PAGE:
Involution, a sociological concept introduced by American anthropologist Clifford Geertz, describes a process of agricultural development where population growth did not intrinsically generate productivity or advancement in business. It has become a viral meme in China, where its Chinese term, neijuan, literally “rolling inwards” in English, has taken on an entirely different meaning to describe the status of living in a society of incessant anxiety and cutthroat competition from which no one benefits.
Involution happens at the societal level, as well as the organizational level. Several corporate organizations, such as Netflix and ByteDance, have shed some light on how the vicious involution cycle could be broken with their practices.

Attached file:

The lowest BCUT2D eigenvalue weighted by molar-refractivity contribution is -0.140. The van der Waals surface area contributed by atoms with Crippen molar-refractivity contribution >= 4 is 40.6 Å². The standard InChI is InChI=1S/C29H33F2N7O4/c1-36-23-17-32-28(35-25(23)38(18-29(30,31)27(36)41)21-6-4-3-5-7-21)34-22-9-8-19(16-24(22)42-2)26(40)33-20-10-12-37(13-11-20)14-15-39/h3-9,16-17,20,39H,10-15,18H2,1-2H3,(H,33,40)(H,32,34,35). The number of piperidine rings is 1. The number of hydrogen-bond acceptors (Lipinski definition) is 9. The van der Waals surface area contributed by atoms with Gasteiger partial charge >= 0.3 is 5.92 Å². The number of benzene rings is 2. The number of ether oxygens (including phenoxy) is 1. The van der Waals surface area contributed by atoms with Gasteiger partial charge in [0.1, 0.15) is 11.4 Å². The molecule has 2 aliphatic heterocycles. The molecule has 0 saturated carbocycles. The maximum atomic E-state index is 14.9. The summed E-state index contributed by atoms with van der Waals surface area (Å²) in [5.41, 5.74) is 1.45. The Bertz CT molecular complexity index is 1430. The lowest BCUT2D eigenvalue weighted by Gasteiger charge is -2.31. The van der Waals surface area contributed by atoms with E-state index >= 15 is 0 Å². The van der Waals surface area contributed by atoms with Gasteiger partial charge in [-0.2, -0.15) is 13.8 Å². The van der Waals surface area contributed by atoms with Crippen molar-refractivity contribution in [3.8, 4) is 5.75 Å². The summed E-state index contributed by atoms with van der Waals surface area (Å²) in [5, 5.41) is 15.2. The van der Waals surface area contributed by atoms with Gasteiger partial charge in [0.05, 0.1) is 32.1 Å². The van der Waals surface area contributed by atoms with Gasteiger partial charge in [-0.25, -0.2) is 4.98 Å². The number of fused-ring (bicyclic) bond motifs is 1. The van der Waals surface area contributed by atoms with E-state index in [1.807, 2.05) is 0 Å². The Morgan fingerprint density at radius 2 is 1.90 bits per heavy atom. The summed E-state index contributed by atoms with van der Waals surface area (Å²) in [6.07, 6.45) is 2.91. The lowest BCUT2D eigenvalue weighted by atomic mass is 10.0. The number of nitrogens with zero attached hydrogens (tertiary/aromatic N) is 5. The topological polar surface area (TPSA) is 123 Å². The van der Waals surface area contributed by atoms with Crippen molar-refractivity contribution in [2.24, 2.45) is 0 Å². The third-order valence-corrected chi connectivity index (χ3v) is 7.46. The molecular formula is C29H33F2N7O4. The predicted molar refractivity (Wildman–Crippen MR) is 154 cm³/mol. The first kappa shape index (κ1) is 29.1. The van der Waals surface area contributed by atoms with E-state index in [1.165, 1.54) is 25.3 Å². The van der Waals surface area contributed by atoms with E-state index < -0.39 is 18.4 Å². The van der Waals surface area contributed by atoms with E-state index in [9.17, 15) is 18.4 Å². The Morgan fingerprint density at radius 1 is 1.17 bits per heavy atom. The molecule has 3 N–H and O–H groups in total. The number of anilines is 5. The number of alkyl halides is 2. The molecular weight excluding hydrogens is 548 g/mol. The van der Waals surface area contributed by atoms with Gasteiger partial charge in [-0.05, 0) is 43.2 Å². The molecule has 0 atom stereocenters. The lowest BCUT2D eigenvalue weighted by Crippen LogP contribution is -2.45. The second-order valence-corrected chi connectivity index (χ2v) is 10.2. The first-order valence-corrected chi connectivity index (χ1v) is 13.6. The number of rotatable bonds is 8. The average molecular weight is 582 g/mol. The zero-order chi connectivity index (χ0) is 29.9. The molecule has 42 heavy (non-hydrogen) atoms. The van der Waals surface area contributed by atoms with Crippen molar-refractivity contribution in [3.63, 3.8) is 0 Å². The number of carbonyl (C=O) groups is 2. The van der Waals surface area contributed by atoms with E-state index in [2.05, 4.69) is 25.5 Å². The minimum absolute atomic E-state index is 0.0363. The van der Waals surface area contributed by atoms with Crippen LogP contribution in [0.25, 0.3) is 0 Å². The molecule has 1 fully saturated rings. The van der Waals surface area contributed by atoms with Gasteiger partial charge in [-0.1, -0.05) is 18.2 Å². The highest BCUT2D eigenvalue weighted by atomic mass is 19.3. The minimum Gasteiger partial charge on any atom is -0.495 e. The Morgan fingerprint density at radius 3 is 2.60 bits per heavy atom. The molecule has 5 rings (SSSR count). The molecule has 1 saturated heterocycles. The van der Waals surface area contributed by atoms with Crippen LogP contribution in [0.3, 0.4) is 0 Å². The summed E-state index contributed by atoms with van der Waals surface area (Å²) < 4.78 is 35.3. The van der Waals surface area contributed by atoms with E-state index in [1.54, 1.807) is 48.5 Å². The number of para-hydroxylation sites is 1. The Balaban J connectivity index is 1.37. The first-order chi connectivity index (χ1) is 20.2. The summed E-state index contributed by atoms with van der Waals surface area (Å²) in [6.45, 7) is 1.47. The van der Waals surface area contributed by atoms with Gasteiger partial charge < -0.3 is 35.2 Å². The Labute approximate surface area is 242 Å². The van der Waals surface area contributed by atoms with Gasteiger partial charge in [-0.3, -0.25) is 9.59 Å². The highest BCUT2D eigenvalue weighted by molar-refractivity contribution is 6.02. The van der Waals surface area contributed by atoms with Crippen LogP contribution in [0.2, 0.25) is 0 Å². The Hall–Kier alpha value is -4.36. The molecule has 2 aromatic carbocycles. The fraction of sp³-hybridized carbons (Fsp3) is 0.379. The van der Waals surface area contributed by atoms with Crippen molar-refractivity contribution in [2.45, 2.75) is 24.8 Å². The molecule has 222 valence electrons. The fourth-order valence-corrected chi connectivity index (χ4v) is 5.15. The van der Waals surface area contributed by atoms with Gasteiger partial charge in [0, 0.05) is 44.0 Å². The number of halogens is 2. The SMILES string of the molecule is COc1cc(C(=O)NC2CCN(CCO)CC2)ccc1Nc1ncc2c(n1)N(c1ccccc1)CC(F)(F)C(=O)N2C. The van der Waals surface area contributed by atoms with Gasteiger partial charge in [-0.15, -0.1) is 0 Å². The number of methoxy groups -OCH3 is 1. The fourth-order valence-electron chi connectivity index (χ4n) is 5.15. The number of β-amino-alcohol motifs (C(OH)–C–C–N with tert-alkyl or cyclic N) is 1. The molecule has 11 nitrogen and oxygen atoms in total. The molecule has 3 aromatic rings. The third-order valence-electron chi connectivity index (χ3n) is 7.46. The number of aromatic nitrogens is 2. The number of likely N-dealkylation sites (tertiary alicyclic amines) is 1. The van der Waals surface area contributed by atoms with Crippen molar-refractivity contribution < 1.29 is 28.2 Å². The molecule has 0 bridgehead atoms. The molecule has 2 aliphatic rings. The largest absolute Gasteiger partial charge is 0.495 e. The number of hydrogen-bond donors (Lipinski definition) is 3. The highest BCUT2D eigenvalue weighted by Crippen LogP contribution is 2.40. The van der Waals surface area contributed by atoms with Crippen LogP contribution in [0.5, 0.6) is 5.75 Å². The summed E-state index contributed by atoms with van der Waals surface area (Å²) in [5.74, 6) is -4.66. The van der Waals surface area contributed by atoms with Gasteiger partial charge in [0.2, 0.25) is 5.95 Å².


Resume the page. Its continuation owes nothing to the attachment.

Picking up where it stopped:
Netflix’s talent density
Clayton M. Christensen, an American economist best known for developing the theory of “disruptive innovation,” was generous with his compliments for Netflix. According to him, “Netflix is one of the few companies that has truly realized disruptive innovation in both the technological and organizational grounds.”
On the organizational front, Netflix’s innovation is due to the talent density concept brought up by its co-founder and co-CEO Reed Hastings, which is a measure of the ratio of talent per employee.
It is not uncommon for well-established companies to value talent. As the late Steve Jobs pointed out: “Go after the cream of the cream. A small team of A+ players can run circles around a giant team of B and C players.”
To attract top talent, Netflix is willing to pay above the market salary. In Hastings’ view, no matter how high the market price for top talent is, always hire them at a higher price and give them a raise at least once a year to prevent poaching.